When Equifax was broken into late last year — one of the biggest security breaches in recent history — Fletcher Heisler wanted to make sure engineers got to know exactly what happened right away, and how to fix it.
That’s part of the goal of Hunter2, a new online learning platform for engineers that’s designed to teach them how to handle these kinds of breaches in a more hands-on way. Hunter2 aims to spin up training labs centered around real-world scenarios to teach engineers exactly why something broke in a web app, and how to fix it. Engineers work through responsive web apps, which are spun up on a fully functional server, that include some scenarios built off of real-world events — like the Equifax hack. It’s essentially like a game, where they try to break it and fix it, except it isn’t happening quite in the real world. Hunter2 is launching out of Y Combinator’s winter 2018 class.
“We try to keep every lesson in the context of what’s happening in the industry and what’s happening in the wild,” Heisler said. “We spin up a lab in 20 minutes that perfectly replicates the vulnerability. Engineers can get hands on practice. We train them — here’s what happens, here’s what they should have done, here are the best practices that should have been followed and gonna patch the code. It’s one thing to teach a topic in the abstract and say, beware of SQL injection, it’s another to tie this to something that’s happened.”
Hunter2 was in some ways born as a response to training programs for engineers within companies where they check in for a few hours every year to ensure that they are somewhat up-to-date with the current security environment on the Web. But as development languages continue to evolve rapidly and new frameworks like NodeJS become more and more popular, these programs are sometimes finding themselves in catch-up mode, Heisler said. That, and the approach needs to be more hands-on, rather than just a typical video class.
Engineers then go through a number of challenges to identify their strengths and weaknesses. If they run into problems, they go more in depth into the skills where they need some work. Think of it like the sorts of compliance training you might need for larger organizations, except it’s a routine check-in on making sure you know all the right skills in order to deal with issues as they arise.
There are plenty of industries that need to be more conscious about security, like healthcare for example, and need to make sure their engineers are trained and ready for new scenarios as they emerge. Hunter2 aims to be a sort of ramp-up for joining those companies, and one an engineer will check back in for a couple of hours every month to make sure they’re still working those muscles, so to speak. Companies can customize the content they are seeing with their own kinds of vulnerabilities, and Hunter2 helps create content for them for their engineers to work through.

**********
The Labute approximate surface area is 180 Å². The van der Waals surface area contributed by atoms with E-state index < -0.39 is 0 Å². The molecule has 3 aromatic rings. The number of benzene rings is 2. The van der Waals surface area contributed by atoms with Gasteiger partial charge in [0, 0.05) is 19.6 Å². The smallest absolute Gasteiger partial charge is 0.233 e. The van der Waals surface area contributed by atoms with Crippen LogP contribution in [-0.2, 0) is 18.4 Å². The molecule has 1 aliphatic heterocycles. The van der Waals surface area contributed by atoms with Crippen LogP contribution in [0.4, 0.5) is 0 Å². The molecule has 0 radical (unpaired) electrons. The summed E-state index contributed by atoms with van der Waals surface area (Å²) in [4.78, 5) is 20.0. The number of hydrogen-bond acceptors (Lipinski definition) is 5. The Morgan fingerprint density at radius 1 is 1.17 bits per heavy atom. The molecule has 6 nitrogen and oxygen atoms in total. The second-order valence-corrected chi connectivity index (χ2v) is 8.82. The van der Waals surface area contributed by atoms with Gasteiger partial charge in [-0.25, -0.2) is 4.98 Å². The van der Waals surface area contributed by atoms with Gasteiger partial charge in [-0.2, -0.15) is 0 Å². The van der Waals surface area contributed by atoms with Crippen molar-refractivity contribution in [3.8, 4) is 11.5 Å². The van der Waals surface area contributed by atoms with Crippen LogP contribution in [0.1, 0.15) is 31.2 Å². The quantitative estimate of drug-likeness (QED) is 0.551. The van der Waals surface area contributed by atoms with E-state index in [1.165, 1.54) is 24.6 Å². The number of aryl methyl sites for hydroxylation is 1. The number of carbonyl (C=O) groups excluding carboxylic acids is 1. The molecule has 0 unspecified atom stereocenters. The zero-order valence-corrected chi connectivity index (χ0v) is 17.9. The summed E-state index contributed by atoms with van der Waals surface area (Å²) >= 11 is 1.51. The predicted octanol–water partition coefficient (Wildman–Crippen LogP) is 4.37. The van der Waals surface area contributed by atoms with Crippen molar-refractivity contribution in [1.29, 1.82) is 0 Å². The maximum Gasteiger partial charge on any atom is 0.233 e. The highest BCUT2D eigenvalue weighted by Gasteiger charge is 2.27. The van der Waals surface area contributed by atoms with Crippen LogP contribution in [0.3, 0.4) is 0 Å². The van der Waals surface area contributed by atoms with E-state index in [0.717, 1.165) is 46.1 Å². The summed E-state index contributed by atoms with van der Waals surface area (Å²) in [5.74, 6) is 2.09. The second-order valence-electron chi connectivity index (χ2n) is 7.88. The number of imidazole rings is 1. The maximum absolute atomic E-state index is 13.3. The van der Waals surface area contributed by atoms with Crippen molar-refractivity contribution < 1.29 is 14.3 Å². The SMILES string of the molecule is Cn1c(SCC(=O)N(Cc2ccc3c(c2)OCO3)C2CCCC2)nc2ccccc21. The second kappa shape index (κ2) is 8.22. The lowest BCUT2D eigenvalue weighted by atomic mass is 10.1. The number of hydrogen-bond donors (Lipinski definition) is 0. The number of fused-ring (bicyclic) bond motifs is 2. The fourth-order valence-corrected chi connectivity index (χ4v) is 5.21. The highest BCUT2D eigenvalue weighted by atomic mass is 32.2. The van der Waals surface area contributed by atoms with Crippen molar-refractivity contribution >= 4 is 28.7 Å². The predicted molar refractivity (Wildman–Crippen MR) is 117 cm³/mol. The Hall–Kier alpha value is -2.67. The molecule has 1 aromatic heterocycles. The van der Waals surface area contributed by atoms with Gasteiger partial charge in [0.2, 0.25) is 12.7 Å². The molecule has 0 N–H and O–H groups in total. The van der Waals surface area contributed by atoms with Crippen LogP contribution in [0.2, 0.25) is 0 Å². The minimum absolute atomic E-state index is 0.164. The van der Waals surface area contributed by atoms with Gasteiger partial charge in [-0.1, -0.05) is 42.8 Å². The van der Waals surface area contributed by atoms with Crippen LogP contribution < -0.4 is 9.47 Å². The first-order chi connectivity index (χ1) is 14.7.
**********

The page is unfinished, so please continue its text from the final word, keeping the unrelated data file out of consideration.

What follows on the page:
“[We have a problem with] traditional training because it’s based in slide decks and videos is a lot harder to update,” Heisler said. “It takes a lot of time to keep up to date with new tech. It’s not like we’re gonna miraculously create half a million cyber security experts in the next year or two. What we can do is teach those basic skills to a number of people who are becoming not just developers but tech workers in general. That’ll become a much more fundamental piece of every role in the next couple years. That way we can save a lot of time and money upfront by giving those security skills to the right people working in tech or getting into tech but bringing the right mindsets.”
That idea of teaching in a simulated or more hands-on environment is an area that’s gathering more and more interest. If you look at sites like Codecademy, there are some places that are trying to focus on the do rather than the watch in order to teach people how to code and start dealing with more real-world scenarios.
After all, if you’re in the process of learning how to program, one of the pieces of advice people will give you is probably “go work on a project” — and that kind of freezing up to figure out what kind of a project can be a big barrier to entry to learn how to apply those skills. Hunter2 aims to build its own virtual environment to handle these kinds of scenarios, rather than just simulations, in order to offer its own flavor of how to teach how to handle these problems.
“You don’t actually have the full control over your access. What we’ve done is put lessons on the left and a server on the right,” Heisler said. “There are a couple similar platforms, but they sill simulate access. The difference is there’s time for hands on keyboard training. Having time to exploit or patch seems to be the right way to teach the lessons hand on. I think a lot of security education coming from traditional security is coming from the fact or academic spaces that.”
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